COVID-19: Health or Wealth?

Imprimer

Can the pandemic be separated from the economy? As the pandemic continues in Europe and the United States but seems to be subsiding in Asia, more and more questions are being raised about how to relaunch the economy. The importance of public health is being opposed to opening for business. The battle in the U.S. Senate over how trillions will be spent is indicative of two economic problems: Should businesses function in spite of the virus? How should money be spent to relaunch – from the top down or bottom up?  

The medical necessity of social distancing and staying home has had dire consequences for the global economy. Consumers are not spending. Many companies are closing or limiting activities. Employees are being laid off or given partial compensation. Independents are stranded. Business people like Donald Trump are eager to get rolling again.
What should governments do? Should they allow businesses to open? Obviously businesses that provide essentials such as food and its distribution as well as all that relates to medical services should function, although one can certainly question why President Trump has not nationalized the manufacture of masks, respirators and other medical necessities. If fighting the virus is equivalent to fighting a war, as French President Macron said, then the manufacture of masks and ventilators should be front and center as was the manufacture of tanks and bombers during World War II.
The pandemic has also revealed inherent problems in federal systems. Contradicting orders from the national and regional levels have shown a lack of centralized power. Swiss cantons have given different instructions to their citizens. As much as the Federal Council has repeated that it is the highest authority in extraordinary times, the cantons still maintain certain independence. (Fortunately, the canton of Uri’s decision to oblige people over 65 years to stay at home unless of extreme necessity was overruled by the Federal Council.) That is inherent in any federal system as much as it is disadvantageous in national emergencies.
There seems to be some agreement that governments should step in to alleviate the financial suffering. That is accepted, but where they should step in is not clear. The Swiss union chief Pierre Yves Maillard proposed to get money out as soon as possible to those in need such as small enterprises and independents so that people could pay rents, mortgages and buy food. He said that bureaucratic regulations could wait. On the other hand, U.S. Republicans prefer a top down approach to help large businesses, hoping that the money will trickle down to employees and independents.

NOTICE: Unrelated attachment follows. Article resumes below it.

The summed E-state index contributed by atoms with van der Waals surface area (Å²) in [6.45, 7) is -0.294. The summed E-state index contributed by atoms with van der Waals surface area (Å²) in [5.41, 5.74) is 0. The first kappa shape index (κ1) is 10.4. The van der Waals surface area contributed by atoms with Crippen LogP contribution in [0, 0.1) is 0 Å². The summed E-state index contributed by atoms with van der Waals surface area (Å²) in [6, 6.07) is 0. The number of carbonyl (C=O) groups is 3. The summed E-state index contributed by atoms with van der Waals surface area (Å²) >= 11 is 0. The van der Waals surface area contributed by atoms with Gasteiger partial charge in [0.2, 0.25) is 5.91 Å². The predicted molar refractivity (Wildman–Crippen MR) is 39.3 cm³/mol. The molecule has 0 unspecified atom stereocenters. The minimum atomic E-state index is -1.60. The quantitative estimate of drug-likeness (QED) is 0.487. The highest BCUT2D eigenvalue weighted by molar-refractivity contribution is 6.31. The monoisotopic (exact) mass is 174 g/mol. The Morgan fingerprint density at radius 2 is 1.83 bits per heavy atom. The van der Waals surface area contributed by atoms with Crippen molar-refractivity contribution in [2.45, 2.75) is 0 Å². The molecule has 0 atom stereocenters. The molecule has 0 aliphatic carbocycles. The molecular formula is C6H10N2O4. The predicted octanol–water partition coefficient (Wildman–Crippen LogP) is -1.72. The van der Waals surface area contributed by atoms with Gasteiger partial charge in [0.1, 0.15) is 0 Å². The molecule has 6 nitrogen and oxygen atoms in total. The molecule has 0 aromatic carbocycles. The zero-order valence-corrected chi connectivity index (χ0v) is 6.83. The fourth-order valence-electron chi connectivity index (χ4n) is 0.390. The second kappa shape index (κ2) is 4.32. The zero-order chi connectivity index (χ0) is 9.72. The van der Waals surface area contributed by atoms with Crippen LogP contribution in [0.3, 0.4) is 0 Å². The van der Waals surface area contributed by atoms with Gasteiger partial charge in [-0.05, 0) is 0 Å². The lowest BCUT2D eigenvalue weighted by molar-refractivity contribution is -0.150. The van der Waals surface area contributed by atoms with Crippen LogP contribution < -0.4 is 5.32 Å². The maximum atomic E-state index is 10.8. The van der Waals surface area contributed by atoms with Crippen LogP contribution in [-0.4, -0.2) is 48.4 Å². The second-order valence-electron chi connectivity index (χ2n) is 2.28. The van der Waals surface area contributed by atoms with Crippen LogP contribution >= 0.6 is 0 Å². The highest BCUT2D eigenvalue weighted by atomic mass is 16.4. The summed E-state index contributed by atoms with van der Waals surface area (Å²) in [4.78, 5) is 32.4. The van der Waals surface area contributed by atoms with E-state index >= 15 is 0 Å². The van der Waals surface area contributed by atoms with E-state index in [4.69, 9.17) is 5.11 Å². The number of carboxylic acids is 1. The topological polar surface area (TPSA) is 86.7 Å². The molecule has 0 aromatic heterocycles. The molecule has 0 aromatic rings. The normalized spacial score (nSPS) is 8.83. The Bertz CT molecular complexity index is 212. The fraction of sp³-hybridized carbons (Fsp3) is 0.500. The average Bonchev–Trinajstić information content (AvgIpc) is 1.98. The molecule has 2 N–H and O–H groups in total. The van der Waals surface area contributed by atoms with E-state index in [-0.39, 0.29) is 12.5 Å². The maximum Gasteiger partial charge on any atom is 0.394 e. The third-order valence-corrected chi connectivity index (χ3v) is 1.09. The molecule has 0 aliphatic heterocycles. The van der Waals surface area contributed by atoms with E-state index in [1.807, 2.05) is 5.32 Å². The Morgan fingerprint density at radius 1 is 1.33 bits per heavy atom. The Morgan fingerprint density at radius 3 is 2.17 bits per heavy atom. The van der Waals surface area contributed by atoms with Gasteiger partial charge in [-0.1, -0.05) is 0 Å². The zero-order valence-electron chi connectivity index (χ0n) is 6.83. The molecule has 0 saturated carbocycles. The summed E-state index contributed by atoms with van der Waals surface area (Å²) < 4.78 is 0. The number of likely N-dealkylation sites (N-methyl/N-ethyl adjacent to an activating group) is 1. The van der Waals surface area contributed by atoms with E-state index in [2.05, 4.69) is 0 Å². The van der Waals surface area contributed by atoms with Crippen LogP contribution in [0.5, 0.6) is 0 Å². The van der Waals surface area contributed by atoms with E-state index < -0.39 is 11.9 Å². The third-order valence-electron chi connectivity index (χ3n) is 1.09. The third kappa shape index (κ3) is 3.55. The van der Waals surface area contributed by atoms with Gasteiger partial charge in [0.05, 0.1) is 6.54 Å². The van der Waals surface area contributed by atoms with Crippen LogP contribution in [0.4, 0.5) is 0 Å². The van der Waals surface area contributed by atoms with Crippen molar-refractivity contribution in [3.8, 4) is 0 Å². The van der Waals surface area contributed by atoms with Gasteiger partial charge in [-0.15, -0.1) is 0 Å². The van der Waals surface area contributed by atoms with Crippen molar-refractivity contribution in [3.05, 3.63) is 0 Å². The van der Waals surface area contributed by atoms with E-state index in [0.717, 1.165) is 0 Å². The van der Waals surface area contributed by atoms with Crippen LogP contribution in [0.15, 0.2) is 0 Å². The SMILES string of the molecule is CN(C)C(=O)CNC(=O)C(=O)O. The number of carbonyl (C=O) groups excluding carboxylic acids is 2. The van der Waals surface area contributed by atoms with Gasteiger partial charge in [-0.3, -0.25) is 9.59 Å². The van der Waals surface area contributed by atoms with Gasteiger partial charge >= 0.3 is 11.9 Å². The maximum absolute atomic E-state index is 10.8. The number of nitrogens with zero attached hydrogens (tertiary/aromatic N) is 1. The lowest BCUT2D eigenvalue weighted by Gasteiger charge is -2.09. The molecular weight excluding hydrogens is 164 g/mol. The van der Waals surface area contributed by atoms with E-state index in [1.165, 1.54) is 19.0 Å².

All of these economic questions assume that the pandemic will slow down and that there will be some return to normal. Behind the arguments over how much money to spend and where to spend it is the assumption that focusing on the medical is another matter. The doctors will take care of the medical, the economists will take care of business. Different sections of society have their own priorities.
At a time when hospitals are overwhelmed and lacking basic medical services, how can we focus on the health emergency and financial crisis at the same time? Is it possible to have a holistic approach to both? Or, as I suspect, is each segment of the population focusing on its own needs instead of seeing the larger picture.
That individuals will profit from this emergency reflects human nature as does applauding health care workers from balconies at a specific hour. Emergencies show the best and the worst in people. And there is no question that economic considerations cannot be ignored during the pandemic. People are out of work. Many are without pay. Somehow bills must be paid. The end of the month is approaching. The post-pandemic economy cannot be ignored.
The problem is how to weigh the economic with the medical. If businesses open too quickly, the pandemic will continue to spread. If money is given to large companies, such as the banks during the 2008 subprime debacle, the average person will not be helped. Trickle down economic policies have not proven successful to the middle class.